On July 30, 2015, Relativity Media, along with 144 of its affiliates, filed a Chapter 11 bankruptcy. The multi-million dollar entertainment company, which produced films such as The Social Network, The Fighter, Limitless, and others, is headquartered on Beverly Blvd. in Beverly Hills. As of the date of the bankruptcy, according to its court filings, Relativity and its affiliates had approximately 89 full- and part-time employees and approximately 760 temporary production personnel in the film and television side of the business.

Lead bankruptcy counsel for Relativity are Rick Wynne, Bennett Spiegel, and Lori Sinanyan, three well-known Los Angeles bankruptcy lawyers. The most recent hearing in the case on August 25 was an all-day affair to consider Relativity’s request for debtor-in-possession financing and for approval of procedures so that it can sell all of its assets within the next six weeks. At that hearing, Relativity’s lenders — who are owed $350 million on account of pre-petition obligations and another approximately $50 million which they have advanced or committed to advance since the filing and who are also the proposed buyers of all of the assets for a credit bid of approximately $250 million — were represented by Mark Shinderman, another prominent Los Angeles bankruptcy practitioner. At that same Court hearing, Mr. Wynne and Mr. Shinderman sparred for hours with Evan Jones, another noted Los Angeles bankruptcy attorney, who represents a hedge fund that had also advanced money to Relativity.

Others making appearances at the Court hearing were veteran Los Angeles bankruptcy attorneys Joseph Kohanski, representing the directors’, screen actors’ and writers’ guilds, and Ted Stoleman, on behalf of a licensor of the film Act of Valor. A review of the case docket shows notices of appearance in the case by many other Los Angeles bankruptcy lawyers including Brian Davidoff of our office, Peter Gilhuly, Pamela Webster, Sam Newman and others, representing a variety of Los Angeles-based production companies, talent, or other creditors or contract parties of Relativity.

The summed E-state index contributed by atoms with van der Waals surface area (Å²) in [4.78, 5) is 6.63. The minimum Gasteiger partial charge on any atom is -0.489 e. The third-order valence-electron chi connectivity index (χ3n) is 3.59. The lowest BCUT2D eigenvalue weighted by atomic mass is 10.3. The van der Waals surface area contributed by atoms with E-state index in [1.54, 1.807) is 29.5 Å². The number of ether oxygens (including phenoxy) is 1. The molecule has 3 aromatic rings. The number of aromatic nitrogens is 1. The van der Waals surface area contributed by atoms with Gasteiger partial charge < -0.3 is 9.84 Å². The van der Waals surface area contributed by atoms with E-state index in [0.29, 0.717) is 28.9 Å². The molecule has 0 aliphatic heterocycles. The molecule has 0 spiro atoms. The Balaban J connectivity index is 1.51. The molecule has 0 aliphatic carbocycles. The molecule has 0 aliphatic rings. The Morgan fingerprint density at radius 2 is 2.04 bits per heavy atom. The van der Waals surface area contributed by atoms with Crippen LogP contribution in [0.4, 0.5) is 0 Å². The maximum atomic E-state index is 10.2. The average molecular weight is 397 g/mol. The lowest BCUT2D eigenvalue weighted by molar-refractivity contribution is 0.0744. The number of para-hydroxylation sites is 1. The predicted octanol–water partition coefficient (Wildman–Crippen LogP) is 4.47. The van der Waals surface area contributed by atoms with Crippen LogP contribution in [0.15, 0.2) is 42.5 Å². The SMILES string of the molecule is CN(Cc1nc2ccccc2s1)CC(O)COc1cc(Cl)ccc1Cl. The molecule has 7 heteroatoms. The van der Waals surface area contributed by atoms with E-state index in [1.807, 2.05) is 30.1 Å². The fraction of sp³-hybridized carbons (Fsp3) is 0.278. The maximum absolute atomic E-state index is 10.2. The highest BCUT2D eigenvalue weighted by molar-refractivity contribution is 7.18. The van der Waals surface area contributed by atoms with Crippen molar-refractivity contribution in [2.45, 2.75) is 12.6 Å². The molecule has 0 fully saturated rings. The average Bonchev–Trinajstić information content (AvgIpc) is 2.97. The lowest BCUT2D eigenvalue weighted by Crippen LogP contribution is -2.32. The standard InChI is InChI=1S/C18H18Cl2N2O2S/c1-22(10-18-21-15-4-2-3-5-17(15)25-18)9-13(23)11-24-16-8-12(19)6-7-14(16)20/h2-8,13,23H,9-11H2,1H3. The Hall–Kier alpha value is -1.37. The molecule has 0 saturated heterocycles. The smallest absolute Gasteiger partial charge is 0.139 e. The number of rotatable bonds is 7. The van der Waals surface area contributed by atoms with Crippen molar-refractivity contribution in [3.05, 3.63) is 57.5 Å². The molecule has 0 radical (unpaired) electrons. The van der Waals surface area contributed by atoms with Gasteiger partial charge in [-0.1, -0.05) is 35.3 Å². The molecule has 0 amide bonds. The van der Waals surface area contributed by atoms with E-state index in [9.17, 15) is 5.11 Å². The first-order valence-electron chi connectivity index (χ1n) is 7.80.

So Los Angeles finally has its next big bankruptcy case, right? Well, not exactly. The hearing was held at One Bowling Green, New York, NY, the home of the United States Bankruptcy Court for the Southern District of New York.

While one can argue about the merits of filing this LA-centric bankruptcy case in New York, in a recent opinion, the Honorable Russell Nelms, United States Bankruptcy Judge from the Northern District of Texas discussed the practice of filing large cases in New York and Delaware when the main operations of the debtor company are elsewhere. http://www.star-telegram.com/news/business/article30356130.ece/BINARY/The%20Crosby%20National%20Golf%20Club

Under bankruptcy law, a company can legally file bankruptcy wherever it is headquartered or has its principal place of business. However, it can also file bankruptcy in the state of its formation or incorporation. Moreover, it can legally file bankruptcy for the main company and a large group of affiliates in any state, so long as one of the affiliates, no matter how small or insignificant, was formed or incorporated in that particular state and files first. In his opinion, Judge Nelms explains that the bankruptcies of retail concerns Radio Shack and Quicksilver, each of which were headquartered in Fort Worth, were nevertheless filed in Delaware.

Others, such as UCLA Law Professor Lynn LoPucki, have studied the impact of bankruptcy forum shopping. Professor LoPucki has challenged the practice, which often results in a bankruptcy case being adjudicated in a locale far away from where most employees and creditors reside. http://blogs.wsj.com/bankruptcy/2015/08/12/texas-judges-comments-reignite-bankruptcy-venue-debate/.

No one knows whether these venue rules in bankruptcy will ever be changed. But until they are, debtors will continue to file bankruptcy cases in what they perceive to be the most advantageous forum.